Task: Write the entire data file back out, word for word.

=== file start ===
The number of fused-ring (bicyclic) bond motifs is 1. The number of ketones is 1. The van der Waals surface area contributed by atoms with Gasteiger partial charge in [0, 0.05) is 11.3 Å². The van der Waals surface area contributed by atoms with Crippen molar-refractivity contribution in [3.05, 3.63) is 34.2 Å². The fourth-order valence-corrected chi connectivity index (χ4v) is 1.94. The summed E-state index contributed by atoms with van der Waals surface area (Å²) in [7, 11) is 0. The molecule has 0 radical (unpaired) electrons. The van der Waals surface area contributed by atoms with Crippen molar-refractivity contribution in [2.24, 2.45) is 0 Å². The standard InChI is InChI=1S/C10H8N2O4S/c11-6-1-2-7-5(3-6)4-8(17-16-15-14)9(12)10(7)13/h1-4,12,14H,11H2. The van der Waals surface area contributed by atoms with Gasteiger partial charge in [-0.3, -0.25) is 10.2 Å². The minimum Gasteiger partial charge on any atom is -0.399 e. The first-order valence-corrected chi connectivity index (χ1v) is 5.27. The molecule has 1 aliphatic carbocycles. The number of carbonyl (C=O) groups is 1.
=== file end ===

The number of fused-ring (bicyclic) bond motifs is 1. The number of ketones is 1. The van der Waals surface area contributed by atoms with Gasteiger partial charge in [0, 0.05) is 11.3 Å². The van der Waals surface area contributed by atoms with Crippen molar-refractivity contribution in [3.05, 3.63) is 34.2 Å². The fourth-order valence-corrected chi connectivity index (χ4v) is 1.94. The summed E-state index contributed by atoms with van der Waals surface area (Å²) in [7, 11) is 0. The molecule has 0 radical (unpaired) electrons. The van der Waals surface area contributed by atoms with Crippen molar-refractivity contribution in [2.24, 2.45) is 0 Å². The standard InChI is InChI=1S/C10H8N2O4S/c11-6-1-2-7-5(3-6)4-8(17-16-15-14)9(12)10(7)13/h1-4,12,14H,11H2. The van der Waals surface area contributed by atoms with Gasteiger partial charge in [-0.3, -0.25) is 10.2 Å². The minimum Gasteiger partial charge on any atom is -0.399 e. The first-order valence-corrected chi connectivity index (χ1v) is 5.27. The molecule has 1 aliphatic carbocycles. The number of carbonyl (C=O) groups is 1.